Silicone hydrogel contact lenses may significantly limit absorption of certain anti-infective agents used to treat ocular surface diseases such as infectious keratitis, reports a new study in the September 2015 Eye & Contact Lens.1 Interactions between contact lenses and topical drugs have become a much-examined topic in recent years, as lenses are known to stimulate biochemical changes that alter the composition of the ocular surface and tear film.2,3 This can lead to issues with drug effectiveness. Additionally, when used in conjunction with topical drops, therapeutic soft contact lenses may also act as a physical barrier to topical drug absorption and contribute to formula dilution by trapping debris underneath.
Researchers from the University of Pittsburgh School of Medicine performed a biological assay to determine the activity of diffused moxifloxacin, polyhexamethylene biguanide (PHMB) and amphotericin B (AmB) against Staphylococcus epidermidis and Saccharomyces cerevisiae. Results indicated sufficient diffusion of moxifloxacin and PHMB at 30 minutes, but not AmB. Ultimately, however, only moxifloxacin demonstrated efficacy at the 60-minute mark, and at 10 times the amount of the most common commercial formulation; thus, the researchers say, further study is needed.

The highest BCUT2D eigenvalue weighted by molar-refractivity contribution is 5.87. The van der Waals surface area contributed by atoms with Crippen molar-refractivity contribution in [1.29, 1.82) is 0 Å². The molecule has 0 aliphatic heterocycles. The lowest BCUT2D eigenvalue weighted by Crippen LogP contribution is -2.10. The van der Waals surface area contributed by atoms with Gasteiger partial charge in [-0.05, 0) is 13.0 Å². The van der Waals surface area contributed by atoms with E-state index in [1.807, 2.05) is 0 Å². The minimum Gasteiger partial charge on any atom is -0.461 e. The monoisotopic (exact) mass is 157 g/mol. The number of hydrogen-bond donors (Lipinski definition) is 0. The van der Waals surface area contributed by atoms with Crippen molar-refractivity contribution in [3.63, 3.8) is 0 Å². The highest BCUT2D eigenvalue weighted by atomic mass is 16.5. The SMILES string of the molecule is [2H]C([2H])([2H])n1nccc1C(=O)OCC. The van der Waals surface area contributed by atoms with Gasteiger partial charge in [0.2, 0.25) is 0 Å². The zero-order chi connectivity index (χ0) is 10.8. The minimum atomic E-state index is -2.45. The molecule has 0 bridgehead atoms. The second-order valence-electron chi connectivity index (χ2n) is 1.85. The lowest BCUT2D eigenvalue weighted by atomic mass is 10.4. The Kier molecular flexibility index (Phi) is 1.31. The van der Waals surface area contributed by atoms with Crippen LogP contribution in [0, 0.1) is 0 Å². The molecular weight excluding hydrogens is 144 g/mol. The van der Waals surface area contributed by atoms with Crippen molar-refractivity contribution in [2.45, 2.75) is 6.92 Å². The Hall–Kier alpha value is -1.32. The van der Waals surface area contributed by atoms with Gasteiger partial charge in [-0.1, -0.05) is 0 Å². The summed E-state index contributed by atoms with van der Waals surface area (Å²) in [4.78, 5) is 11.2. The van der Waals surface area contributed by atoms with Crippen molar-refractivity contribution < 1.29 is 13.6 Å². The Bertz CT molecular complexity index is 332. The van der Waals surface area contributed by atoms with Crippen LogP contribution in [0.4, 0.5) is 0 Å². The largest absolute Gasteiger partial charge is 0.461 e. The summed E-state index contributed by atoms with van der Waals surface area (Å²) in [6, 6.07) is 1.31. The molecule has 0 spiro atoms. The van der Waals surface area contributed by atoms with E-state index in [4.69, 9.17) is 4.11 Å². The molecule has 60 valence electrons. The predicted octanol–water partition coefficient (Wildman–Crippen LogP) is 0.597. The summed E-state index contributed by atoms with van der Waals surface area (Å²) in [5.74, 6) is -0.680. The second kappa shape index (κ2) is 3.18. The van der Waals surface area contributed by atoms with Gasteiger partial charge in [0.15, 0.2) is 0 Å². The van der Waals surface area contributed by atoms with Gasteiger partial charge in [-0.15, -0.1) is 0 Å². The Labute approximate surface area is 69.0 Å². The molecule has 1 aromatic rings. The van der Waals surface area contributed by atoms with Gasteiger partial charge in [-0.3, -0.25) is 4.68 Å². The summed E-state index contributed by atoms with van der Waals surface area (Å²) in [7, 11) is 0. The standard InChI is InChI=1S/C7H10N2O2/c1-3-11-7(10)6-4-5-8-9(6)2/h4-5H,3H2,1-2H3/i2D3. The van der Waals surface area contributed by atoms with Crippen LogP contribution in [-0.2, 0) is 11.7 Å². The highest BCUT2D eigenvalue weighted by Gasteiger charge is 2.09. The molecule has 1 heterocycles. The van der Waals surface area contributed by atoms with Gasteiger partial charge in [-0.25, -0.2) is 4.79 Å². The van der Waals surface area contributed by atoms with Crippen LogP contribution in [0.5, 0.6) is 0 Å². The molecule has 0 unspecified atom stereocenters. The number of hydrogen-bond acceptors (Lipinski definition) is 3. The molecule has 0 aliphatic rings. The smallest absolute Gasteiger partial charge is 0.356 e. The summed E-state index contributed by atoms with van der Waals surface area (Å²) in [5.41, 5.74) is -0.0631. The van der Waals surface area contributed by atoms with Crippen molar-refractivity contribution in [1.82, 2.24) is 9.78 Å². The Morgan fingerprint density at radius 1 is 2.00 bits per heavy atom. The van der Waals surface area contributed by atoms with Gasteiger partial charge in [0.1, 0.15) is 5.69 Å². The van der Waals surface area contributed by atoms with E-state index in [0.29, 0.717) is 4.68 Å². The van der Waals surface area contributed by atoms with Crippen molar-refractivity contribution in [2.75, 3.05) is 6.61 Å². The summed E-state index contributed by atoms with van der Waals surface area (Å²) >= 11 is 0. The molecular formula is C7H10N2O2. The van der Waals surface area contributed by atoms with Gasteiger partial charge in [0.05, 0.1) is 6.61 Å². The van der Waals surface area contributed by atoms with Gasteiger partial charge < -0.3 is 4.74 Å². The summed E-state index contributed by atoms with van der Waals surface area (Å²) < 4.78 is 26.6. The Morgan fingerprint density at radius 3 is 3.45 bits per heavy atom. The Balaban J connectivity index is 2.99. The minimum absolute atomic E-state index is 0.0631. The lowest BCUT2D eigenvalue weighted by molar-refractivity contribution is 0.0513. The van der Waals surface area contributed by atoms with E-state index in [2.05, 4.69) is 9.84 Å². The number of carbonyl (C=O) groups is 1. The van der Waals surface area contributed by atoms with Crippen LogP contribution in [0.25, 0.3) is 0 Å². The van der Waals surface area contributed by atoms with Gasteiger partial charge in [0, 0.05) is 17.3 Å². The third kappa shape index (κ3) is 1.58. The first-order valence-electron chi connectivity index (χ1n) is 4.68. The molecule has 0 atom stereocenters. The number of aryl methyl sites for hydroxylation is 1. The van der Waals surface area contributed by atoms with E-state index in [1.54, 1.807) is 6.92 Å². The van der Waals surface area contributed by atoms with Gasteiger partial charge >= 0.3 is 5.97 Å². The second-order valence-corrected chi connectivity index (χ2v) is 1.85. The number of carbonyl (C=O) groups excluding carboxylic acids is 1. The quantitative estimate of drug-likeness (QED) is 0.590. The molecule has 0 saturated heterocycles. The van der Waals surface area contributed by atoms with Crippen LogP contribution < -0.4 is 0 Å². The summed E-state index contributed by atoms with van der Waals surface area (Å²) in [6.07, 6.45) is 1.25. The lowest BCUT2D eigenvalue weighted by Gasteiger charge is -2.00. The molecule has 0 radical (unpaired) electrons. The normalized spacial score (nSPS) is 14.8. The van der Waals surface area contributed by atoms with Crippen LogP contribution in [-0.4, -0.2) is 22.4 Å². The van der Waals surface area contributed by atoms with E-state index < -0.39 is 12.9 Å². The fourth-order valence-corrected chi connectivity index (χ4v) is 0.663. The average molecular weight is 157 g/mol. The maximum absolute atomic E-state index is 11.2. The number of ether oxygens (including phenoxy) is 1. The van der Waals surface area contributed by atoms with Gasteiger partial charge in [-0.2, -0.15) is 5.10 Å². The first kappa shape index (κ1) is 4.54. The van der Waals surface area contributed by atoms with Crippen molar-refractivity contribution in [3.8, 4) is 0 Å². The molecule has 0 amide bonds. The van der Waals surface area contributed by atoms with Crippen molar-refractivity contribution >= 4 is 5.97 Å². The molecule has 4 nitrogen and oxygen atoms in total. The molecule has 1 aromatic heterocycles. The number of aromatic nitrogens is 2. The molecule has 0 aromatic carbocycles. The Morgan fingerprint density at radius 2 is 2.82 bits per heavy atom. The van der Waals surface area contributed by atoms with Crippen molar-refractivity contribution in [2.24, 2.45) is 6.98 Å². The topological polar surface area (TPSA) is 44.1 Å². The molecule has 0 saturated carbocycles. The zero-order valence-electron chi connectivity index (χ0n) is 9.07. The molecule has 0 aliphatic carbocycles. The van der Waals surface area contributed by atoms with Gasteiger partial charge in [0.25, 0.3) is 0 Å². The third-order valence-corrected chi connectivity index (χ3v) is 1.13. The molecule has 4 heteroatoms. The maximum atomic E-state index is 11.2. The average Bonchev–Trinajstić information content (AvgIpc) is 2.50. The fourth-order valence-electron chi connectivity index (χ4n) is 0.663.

1. Zambelli AM, Brothers KM, Hunt KM, et al. Diffusion of antimicrobials across silicone hydrogel contact lenses. Eye & Contact Lens. Sept. 2015;41(5):277-280.
2. Mann A, Tighe B. Contact lens interactions with the tear film. Exp Eye Res 2013;117:88-98.
3. Craig JP, Willcox MD, Argueso P, et al. The TFOS International Workshop on Contact Lens Discomfort: Report of the contact lens interactions with the tear film subcommittee. Invest Opthalmol Vis Sci. 2013:54:TFOS123-TFOS156.